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Youth Conservation Corps

Employee in hard hat crouches in field using binoculars to look into the distant forest and lake under a cloudy sky.
Work, Learn, Play, and Grow!


We need you! Get paid to accomplish needed conservation work on public lands.

The Youth Conservation Corps program provides you with a paid summer experience working as part of a team on fun and meaningful conservation projects on national forests and public lands. You will gain environmental stewardship experience while learning about a variety of green careers and connecting with other young people


You must meet the following requirements:

  • At least age 15 at the start of the enrollment and be age 18 or younger on the final day of the program.

  • U.S. citizen or permanent resident of the United States or its territories.

  • Have a valid Social Security Number.

  • Able to obtain a state work permit.


  • Earn Federal minimum wage or the state minimum wage, if higher.

  • Learn about environmental stewardship and civic responsibility through team-based work projects.

  • Gain exposure to college and industry apprenticeships, job opportunities in natural and cultural resource management, urban forestry, and other green careers.

  • Network with conservation professionals.

Project Types

  • Constructing and repairing trails

  • Preserving and repairing historic buildings

  • Removing invasive species

  • Assisting with wildlife and land research

  • Leading environmental education programs

Program Length

  • 1-3 months in the summer.

How to Apply

  • YCC Location Map coming soon – come back to this site in February to see what Youth Conservation Corps opportunities are available in summer 2024. 

  • Once you find an opportunity, fill out and submit the Youth Conservation Corps application.

  • Plan to submit your application for the upcoming summer by March 1st for positions offered directly by National Forests or as late as April 15th for positions offered through our partner organizations.

Contact Information

Use the map or Forest Service regions to find the contact information in the list below.

Forest Service Regions graphic with list below.

Northern Region (R1)

Twelve National Forests spread across North Idaho, Montana, and a sliver of northeastern Washington. The 4 National Grasslands of the Dakota Prairie Grasslands are in North Dakota and northwestern South Dakota. 

Rocky Mountain Region (R2)

Region 2 encompasses national forests and grasslands in Colorado, Kansas, Nebraska, and most of South Dakota and Wyoming.

Southwest Region (R3)

Includes six national forests in Arizona, five national forests and a national grassland in New Mexico, and one national grassland each in Oklahoma and the Texas panhandle. 

Intermountain Region (R4)

Includes twelve National Forests which are located in Utah, Nevada, western Wyoming, southern and central Idaho, as well as one National Grassland in Idaho and the Rocky Mountain Research Station in Colorado. 

Pacific Southwest Region (R5)

Includes lands in California, Hawaii, and the U.S. Affiliated Pacific Islands. 

Pacific Northwest Region 6 (R6)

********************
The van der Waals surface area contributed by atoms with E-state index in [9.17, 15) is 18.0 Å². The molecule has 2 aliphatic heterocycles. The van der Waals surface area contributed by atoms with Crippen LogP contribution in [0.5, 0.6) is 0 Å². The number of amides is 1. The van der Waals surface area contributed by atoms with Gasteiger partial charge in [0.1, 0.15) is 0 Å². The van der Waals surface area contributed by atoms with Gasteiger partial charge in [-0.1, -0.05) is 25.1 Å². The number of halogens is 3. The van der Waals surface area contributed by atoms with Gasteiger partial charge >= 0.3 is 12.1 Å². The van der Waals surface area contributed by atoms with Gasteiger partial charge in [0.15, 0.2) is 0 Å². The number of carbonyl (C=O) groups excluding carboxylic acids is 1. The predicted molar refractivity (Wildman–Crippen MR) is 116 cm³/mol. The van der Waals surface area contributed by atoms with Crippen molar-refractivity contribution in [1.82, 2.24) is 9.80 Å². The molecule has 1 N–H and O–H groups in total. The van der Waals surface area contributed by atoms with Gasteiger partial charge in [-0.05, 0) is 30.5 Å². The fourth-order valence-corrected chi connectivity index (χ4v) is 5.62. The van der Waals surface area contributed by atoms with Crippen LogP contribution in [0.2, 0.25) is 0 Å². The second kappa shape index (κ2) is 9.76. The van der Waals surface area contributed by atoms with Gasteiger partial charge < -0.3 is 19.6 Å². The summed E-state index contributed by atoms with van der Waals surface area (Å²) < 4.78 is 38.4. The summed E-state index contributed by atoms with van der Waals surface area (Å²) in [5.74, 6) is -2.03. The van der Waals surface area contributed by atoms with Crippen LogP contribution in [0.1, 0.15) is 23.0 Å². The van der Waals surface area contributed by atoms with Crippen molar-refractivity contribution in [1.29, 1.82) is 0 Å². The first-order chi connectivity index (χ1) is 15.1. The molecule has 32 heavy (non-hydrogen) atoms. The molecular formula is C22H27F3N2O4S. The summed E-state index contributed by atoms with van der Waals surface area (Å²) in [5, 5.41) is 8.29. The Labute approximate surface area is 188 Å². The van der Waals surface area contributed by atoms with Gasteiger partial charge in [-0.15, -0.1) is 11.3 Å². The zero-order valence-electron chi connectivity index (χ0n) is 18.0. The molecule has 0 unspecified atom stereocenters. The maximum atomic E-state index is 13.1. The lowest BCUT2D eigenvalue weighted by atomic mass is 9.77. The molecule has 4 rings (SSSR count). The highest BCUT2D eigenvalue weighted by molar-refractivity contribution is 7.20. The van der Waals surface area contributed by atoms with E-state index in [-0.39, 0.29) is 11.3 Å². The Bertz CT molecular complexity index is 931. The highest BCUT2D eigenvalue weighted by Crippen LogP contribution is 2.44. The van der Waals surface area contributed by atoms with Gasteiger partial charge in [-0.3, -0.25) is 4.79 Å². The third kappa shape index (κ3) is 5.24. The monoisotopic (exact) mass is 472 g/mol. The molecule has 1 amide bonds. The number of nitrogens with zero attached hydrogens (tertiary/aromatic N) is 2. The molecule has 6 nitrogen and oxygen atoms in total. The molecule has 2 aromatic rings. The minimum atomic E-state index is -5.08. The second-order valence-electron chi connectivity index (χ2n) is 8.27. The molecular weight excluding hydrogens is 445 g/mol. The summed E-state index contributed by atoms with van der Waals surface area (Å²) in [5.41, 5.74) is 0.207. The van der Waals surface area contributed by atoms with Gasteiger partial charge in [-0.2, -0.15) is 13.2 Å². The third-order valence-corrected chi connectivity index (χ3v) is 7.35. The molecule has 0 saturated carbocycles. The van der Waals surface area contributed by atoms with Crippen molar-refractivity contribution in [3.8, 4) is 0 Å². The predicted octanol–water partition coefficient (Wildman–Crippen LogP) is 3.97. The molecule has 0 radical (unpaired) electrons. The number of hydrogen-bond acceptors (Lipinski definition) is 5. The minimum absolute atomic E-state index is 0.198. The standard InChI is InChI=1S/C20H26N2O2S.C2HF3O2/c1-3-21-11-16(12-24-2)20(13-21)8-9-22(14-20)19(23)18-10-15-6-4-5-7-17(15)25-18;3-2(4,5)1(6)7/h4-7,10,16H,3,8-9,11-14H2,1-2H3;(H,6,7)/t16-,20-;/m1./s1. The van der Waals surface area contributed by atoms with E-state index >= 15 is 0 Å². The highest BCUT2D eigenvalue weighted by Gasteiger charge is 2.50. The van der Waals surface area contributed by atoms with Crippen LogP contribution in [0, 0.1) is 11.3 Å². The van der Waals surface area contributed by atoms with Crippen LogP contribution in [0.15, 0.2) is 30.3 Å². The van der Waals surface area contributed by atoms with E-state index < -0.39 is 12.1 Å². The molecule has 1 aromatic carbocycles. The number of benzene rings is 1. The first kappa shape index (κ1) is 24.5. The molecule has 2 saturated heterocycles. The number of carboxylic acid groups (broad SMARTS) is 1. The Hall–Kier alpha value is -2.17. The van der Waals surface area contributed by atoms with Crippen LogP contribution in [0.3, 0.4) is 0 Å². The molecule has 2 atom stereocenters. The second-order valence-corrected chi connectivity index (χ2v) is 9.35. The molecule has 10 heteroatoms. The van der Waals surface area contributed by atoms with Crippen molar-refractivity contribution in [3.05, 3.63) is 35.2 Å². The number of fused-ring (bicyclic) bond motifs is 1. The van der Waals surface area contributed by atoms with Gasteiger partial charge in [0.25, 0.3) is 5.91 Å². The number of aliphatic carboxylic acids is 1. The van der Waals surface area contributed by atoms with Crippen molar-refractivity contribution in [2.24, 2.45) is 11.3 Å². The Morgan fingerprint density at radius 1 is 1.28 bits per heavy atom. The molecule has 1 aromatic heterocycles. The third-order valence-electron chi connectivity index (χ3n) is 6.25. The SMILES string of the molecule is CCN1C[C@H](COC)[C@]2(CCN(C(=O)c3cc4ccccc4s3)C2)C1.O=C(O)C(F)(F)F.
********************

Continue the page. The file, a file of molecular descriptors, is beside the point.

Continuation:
Contains 17 National Forests, a National Scenic Area, a National Grassland, and two National Volcanic Monuments, all within the States of Oregon and Washington. 

Southern Region (R8)

Includes forests in Alabama, Arkansas, Oklahoma, Florida, Georgia, Kentucky, Louisiana, Mississippi, North Carolina, Puerto Rico, South Carolina Tennessee, Texas, and Virginia.

Eastern Region (R9)

Includes 20 states in the northeast and Great Lakes areas.

Alaska Region (R10)

All of Alaska.

Program Completion: Next Steps

  • Consider joining the Youth Conservation Corps again next summer as a crew member or a youth leader. Youth leaders act as role models and leaders within the crew and are paid an additional 15%.  You can participate in the experience as many times as you want so long as you remain under the age of 19. 

  •  If you are over 18, you are eligible to become a Youth Conservation Corps crew leader. For more information about position availability, email your regional program contact above.

  • If you want to complete your High School education while gaining career training, consider the Job Corps program.

  • If you’ve finished high school and are going into the workforce, you can apply to entry-level jobs with the Forest Service, either seasonal, intermittent, or permanent.

  • If you’ve finished high school and are a college student, you can apply to the following paid opportunities:

    • Resource Assistants Program: Paid internships for college students and graduates 17 and up interested in conservation, natural resources, and more. Work 6 to 12 months and earn a direct hiring authority. 

    • Public Lands Corps: Paid experience working on conservation and stewardship projects. Work 640 hours to earn a non-competitive hiring authority.

    • Student Pathways Internships: Paid full or part-time internships. Program lengths and specifics for converting to permanent positions vary.

  • Other Internship and Career Opportunities Include:

    • Presidential Management Fellows: Advanced degree holders compete in the Federal Government's flagship leadership program to a two-year paid fellowship. Upon completion, potential conversion to a permanent position.

    • Indian Youth Service Corps: Paid experience working on exciting conservation projects on Indian lands. Work 640 hours to earn a non-competitive hiring authority. Preference given to Indian youth.

Employee surveys a lake in the forest.
Youth Conservation Corps member performs Loon survey on Van Lake, Flathead National Forest, Montana. USDA Forest Service photo by Kira Frye.


The USDA is an Equal Opportunity Provider and Employer